My first year in the House of Representatives is just about over, one day left to deal with vetoes. Having been an active participant in the legislative process as a citizen, a school board member, and a banker for the last 36 years I had an idea of what it would be like but not the daily routine for 38 days. I knew I would be busy, but not as busy as it turned out to be.
After getting elected, I was asked to be on the Appropriations Committee. Appropriations held 3 days of committee orientations and scheduling prior to the session starting. My daily schedule in Pierre was a 7:15 a.m. briefing with the Legislative Research Council (LRC) staff, an 8:00 committee hearing, followed by a 1:00 caucus meeting, then to a 2:00 floor session. The evenings were full of receptions and a few dinners.
The purpose of the Appropriations Committee is to set the budget for the State. To speed the process the Senate and House Appropriations Committees meet as a joint committee (JCA). We received 4 to 5 presentations per day from every agency and department in state government. After that we started working to gain a better understanding of the various requests and budgets. We also review the Governor’s and LRC’s revenue projections. We then set our best estimate of the general fund revenue for the balance of FY 17 and for FY 18. The next step was finalizing Budget Setting Motion Sheets for each department and agency, balancing to our revenue projection. Not an easy task.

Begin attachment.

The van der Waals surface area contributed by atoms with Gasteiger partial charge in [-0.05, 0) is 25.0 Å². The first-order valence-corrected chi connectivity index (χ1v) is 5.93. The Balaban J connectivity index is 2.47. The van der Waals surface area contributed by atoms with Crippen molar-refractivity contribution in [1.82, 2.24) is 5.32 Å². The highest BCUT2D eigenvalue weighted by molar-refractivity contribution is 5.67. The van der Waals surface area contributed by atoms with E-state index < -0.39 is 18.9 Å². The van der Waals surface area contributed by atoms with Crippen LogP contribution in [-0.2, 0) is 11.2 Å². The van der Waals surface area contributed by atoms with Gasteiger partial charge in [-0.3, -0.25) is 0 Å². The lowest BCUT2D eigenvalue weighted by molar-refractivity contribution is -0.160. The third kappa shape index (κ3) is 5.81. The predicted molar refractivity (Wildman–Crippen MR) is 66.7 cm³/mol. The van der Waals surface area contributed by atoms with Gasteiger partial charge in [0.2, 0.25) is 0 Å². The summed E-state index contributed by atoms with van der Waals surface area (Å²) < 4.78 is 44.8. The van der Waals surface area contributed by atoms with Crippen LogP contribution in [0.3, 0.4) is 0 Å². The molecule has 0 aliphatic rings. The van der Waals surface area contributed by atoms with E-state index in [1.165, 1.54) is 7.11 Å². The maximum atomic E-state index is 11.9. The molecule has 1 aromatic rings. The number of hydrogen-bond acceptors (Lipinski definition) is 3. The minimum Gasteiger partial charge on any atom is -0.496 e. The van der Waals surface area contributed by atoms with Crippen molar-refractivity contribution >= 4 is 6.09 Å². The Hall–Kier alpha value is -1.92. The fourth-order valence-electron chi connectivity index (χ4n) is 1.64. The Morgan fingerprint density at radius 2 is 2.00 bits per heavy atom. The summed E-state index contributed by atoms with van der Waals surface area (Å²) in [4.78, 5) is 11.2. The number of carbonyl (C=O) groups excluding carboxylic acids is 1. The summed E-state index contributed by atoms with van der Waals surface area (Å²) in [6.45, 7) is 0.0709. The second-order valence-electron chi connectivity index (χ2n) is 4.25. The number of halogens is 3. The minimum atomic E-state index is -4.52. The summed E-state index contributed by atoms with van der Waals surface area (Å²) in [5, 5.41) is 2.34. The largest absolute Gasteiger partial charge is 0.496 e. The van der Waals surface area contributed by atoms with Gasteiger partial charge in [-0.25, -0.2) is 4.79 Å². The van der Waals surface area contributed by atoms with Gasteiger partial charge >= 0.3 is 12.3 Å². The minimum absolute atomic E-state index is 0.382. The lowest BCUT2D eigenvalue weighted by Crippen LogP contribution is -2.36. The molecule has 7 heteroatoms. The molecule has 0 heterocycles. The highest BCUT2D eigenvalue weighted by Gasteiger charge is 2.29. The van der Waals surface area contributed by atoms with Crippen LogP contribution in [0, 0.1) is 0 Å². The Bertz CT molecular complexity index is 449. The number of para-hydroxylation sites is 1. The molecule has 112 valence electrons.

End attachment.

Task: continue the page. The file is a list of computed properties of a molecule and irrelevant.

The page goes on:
While working on the FY 17 budget s the revenue estimate was lowered first by $268 million and then another $286 million. Yes, $54 million in changes. Other issues included selling various pieces of State owned real estate, bills to authorize the new SDSU Animal Disease Research and Diagnostic Laboratory, plus a few more.
During our first floor session, we are sworn into office. Standing and reciting the Oath of Office with the 70 members of the House is truly an experience. After that we had to prepare for committee hearings by reading and researching the bills on the agenda. One key was to listen to the testimony and develop questions or concerns regarding the purpose, intent or language of the bill. Most of this can be heard daily by going to the state’s website: sdlegislature.gov.
Early in the session IM 22 was front and center, including how it should be addressed. Repeal and replace or try to fix it so it would be Constitutional and workable? A consensus was reached to repeal and replace. This was a bipartisan effort in the House with bills being authored and amended by both Democrats and Republicans. We managed to settle all issues before we left last week except one: campaign finance contribution limits. There will be a committee to review campaign finance and offer suggestions for next year’s session. I hope we will see limits on contributions to ballots initiatives and constitutional amendments that was left out of IM 22 by out of state PACS and authors.